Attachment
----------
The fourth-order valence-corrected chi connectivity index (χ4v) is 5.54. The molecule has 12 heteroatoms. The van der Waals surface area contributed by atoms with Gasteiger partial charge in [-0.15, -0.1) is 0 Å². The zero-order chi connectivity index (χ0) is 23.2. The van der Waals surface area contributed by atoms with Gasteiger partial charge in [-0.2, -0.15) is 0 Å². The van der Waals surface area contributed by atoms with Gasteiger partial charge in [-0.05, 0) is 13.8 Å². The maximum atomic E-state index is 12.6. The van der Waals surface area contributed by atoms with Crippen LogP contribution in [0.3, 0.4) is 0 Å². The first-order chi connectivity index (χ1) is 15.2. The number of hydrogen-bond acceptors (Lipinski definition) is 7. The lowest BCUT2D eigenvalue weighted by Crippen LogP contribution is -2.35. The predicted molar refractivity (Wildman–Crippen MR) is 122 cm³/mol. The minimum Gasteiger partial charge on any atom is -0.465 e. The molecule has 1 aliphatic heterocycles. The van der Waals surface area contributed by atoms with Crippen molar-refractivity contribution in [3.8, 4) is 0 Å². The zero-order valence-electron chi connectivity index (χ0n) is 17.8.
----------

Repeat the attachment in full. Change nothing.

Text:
The fourth-order valence-corrected chi connectivity index (χ4v) is 5.54. The molecule has 12 heteroatoms. The van der Waals surface area contributed by atoms with Gasteiger partial charge in [-0.15, -0.1) is 0 Å². The zero-order chi connectivity index (χ0) is 23.2. The van der Waals surface area contributed by atoms with Gasteiger partial charge in [-0.2, -0.15) is 0 Å². The van der Waals surface area contributed by atoms with Gasteiger partial charge in [-0.05, 0) is 13.8 Å². The maximum atomic E-state index is 12.6. The van der Waals surface area contributed by atoms with Crippen LogP contribution in [0.3, 0.4) is 0 Å². The first-order chi connectivity index (χ1) is 15.2. The number of hydrogen-bond acceptors (Lipinski definition) is 7. The lowest BCUT2D eigenvalue weighted by Crippen LogP contribution is -2.35. The predicted molar refractivity (Wildman–Crippen MR) is 122 cm³/mol. The minimum Gasteiger partial charge on any atom is -0.465 e. The molecule has 1 aliphatic heterocycles. The van der Waals surface area contributed by atoms with Crippen molar-refractivity contribution in [3.8, 4) is 0 Å². The zero-order valence-electron chi connectivity index (χ0n) is 17.8.